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Is Preeclampsia Dangerous?

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Updated June 09, 2014

Question: Is Preeclampsia Dangerous?
Answer: Preeclampsia is a serious condition that must be monitored and treated to avoid complications. While preeclampsia affects only about five percent to eight percent of pregnancies in the United States, it is one of the top three causes of maternal death. About 1 out of 100,000 pregnant women die after having some form of complications from this disease.

In general, mild preeclampsia is rarely complicated, and both the mother and the baby tend to do fine. Some studies have suggested that, overall, outcomes in cases of mild preeclampsia are about the same as those in a normal pregnancy. The difference is that women with preeclampsia are more likely to have a labor induction.

Severe preeclampsia is different. In contrast to mild preeclampsia, severe preeclampsia has been shown to be associated with numerous possible negative outcomes. The most common problems associated with severe preeclampsia are:

  • Maternal liver problems
  • Maternal kidney problems
  • Need for cesarean delivery
  • Preterm birth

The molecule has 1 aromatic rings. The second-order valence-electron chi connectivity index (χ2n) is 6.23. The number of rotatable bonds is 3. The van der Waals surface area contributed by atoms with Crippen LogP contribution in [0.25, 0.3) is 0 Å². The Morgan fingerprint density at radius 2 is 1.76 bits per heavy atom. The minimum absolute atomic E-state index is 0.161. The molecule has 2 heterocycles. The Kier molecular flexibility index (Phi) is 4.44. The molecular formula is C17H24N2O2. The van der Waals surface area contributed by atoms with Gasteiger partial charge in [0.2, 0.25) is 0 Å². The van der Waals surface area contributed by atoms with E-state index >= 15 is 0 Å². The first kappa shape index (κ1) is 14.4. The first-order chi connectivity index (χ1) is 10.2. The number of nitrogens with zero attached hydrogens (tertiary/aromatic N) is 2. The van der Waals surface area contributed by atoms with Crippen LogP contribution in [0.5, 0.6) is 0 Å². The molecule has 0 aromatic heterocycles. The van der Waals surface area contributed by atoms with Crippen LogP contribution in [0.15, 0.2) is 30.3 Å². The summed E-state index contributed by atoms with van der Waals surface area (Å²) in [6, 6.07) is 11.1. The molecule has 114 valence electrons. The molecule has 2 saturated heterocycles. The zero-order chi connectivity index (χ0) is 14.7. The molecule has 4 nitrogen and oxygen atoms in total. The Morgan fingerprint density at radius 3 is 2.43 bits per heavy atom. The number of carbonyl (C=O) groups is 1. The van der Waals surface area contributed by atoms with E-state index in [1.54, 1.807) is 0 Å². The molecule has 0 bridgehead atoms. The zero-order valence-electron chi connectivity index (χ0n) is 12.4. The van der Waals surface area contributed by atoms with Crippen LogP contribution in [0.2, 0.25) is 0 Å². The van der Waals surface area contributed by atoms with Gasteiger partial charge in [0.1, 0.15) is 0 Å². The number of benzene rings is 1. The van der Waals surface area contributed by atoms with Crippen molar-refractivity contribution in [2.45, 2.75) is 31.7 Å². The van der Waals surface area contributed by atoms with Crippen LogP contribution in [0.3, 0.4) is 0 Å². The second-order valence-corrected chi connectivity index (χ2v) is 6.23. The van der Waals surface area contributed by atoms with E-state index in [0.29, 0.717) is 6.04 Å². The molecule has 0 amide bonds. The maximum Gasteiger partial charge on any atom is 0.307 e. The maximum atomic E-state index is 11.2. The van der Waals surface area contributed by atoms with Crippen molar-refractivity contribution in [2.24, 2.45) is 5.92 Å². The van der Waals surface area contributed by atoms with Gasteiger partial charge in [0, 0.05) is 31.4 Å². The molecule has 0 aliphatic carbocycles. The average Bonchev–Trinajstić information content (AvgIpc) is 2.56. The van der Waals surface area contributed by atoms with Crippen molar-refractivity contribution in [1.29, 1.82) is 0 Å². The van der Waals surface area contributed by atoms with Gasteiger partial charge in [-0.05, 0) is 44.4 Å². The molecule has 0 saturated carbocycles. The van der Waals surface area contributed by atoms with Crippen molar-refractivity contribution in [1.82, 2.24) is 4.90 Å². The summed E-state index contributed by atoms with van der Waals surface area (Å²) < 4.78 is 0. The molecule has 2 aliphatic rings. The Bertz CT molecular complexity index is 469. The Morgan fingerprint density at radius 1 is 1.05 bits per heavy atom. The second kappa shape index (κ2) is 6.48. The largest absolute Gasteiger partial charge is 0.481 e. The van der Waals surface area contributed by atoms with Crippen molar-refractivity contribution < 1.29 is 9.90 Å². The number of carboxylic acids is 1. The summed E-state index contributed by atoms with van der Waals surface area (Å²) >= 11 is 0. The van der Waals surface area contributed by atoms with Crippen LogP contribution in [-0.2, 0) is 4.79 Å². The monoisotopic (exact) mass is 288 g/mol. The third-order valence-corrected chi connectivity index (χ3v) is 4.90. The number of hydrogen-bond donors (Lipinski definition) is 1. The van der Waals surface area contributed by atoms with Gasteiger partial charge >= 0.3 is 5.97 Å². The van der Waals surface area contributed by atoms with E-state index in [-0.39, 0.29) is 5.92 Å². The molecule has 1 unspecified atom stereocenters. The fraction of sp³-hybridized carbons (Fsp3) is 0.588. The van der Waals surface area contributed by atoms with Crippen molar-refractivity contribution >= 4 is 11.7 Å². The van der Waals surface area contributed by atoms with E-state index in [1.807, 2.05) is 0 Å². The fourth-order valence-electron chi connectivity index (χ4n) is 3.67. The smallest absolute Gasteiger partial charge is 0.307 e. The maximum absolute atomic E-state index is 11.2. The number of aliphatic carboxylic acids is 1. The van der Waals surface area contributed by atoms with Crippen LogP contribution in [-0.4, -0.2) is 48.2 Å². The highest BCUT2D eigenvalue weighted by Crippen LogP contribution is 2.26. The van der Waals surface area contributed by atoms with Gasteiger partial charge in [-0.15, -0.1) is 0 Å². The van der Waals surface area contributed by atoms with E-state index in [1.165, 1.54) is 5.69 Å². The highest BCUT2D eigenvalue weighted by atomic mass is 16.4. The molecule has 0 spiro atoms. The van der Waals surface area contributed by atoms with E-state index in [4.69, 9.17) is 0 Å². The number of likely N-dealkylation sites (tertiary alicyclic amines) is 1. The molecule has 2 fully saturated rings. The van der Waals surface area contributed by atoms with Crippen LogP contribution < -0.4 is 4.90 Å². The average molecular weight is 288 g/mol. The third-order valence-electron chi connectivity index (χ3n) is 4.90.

• Fetal growth restriction
  • Respiratory problems in the baby
While these are serious problems, it is important to note that studies have not shown any overall increase in the risk of fetal (not yet born) or neonatal (just born) death, as long as the baby is born at normal term. If born early, the baby is subject to the same risks as any premature infant.

Following a successful delivery, preeclampsia symptoms tend to resolve within a few days. Sometimes, though, it may take as long as several weeks, and patients may have to be sent home with some kind of high blood pressure medicine.

Learn More About Preeclampsia:
What is Preeclampsia?
What are the Symptoms of Preeclampsia?
Are there Different Kinds of Preeclampsia?
Is Preeclampsia Dangerous?
How is Preeclampsia Treated?

Sources:

MacKay, AP., et al. Pregnancy-related mortality from preeclampsia and eclampsia. Obstetrics & Gynecology. 97(4):533-8.

Hauth, JC., et al. Pregnancy outcomes in healthy nulliparas who developed hypertension. Calcium for Preeclampsia Prevention Study Group.Obstetrics & Gynecology. 95(1):24-8.

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